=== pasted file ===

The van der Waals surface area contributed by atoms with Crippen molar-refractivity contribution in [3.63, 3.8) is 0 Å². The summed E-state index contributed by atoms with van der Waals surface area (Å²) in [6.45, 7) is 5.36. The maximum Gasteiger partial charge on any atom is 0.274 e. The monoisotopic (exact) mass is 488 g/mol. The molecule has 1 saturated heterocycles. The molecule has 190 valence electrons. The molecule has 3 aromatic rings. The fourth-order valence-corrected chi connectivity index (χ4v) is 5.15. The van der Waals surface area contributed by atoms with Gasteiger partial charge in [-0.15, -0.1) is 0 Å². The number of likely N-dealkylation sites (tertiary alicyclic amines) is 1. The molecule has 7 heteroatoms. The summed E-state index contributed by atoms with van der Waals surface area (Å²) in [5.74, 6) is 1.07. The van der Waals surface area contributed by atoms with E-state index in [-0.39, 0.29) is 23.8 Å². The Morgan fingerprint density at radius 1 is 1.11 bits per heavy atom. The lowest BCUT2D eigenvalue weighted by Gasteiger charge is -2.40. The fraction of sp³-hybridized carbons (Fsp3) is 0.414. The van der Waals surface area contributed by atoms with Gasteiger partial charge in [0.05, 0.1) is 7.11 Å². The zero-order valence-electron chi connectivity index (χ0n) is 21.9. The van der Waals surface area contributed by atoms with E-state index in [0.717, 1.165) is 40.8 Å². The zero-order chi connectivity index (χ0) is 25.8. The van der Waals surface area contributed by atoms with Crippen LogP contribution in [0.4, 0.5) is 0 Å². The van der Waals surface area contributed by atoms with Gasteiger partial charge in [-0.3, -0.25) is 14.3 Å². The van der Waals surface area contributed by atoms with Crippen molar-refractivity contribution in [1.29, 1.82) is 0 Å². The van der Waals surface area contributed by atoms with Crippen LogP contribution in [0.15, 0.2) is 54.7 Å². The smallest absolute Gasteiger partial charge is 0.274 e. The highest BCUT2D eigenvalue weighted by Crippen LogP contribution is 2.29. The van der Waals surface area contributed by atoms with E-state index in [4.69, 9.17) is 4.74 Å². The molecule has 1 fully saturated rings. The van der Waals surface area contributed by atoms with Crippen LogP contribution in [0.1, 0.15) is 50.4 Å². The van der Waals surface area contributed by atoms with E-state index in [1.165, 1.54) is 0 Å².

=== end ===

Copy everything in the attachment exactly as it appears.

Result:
The van der Waals surface area contributed by atoms with Crippen molar-refractivity contribution in [3.63, 3.8) is 0 Å². The summed E-state index contributed by atoms with van der Waals surface area (Å²) in [6.45, 7) is 5.36. The maximum Gasteiger partial charge on any atom is 0.274 e. The monoisotopic (exact) mass is 488 g/mol. The molecule has 1 saturated heterocycles. The molecule has 190 valence electrons. The molecule has 3 aromatic rings. The fourth-order valence-corrected chi connectivity index (χ4v) is 5.15. The van der Waals surface area contributed by atoms with Gasteiger partial charge in [-0.15, -0.1) is 0 Å². The number of likely N-dealkylation sites (tertiary alicyclic amines) is 1. The molecule has 7 heteroatoms. The summed E-state index contributed by atoms with van der Waals surface area (Å²) in [5.74, 6) is 1.07. The van der Waals surface area contributed by atoms with E-state index in [-0.39, 0.29) is 23.8 Å². The Morgan fingerprint density at radius 1 is 1.11 bits per heavy atom. The lowest BCUT2D eigenvalue weighted by Gasteiger charge is -2.40. The fraction of sp³-hybridized carbons (Fsp3) is 0.414. The van der Waals surface area contributed by atoms with Gasteiger partial charge in [0.05, 0.1) is 7.11 Å². The zero-order valence-electron chi connectivity index (χ0n) is 21.9. The van der Waals surface area contributed by atoms with E-state index in [0.717, 1.165) is 40.8 Å². The zero-order chi connectivity index (χ0) is 25.8. The van der Waals surface area contributed by atoms with Crippen LogP contribution in [0.4, 0.5) is 0 Å². The van der Waals surface area contributed by atoms with Gasteiger partial charge in [-0.3, -0.25) is 14.3 Å². The van der Waals surface area contributed by atoms with Crippen molar-refractivity contribution in [1.29, 1.82) is 0 Å². The van der Waals surface area contributed by atoms with Crippen LogP contribution in [0.15, 0.2) is 54.7 Å². The smallest absolute Gasteiger partial charge is 0.274 e. The highest BCUT2D eigenvalue weighted by Crippen LogP contribution is 2.29. The van der Waals surface area contributed by atoms with E-state index in [4.69, 9.17) is 4.74 Å². The molecule has 1 fully saturated rings. The van der Waals surface area contributed by atoms with Crippen LogP contribution in [0.1, 0.15) is 50.4 Å². The van der Waals surface area contributed by atoms with E-state index in [1.165, 1.54) is 0 Å².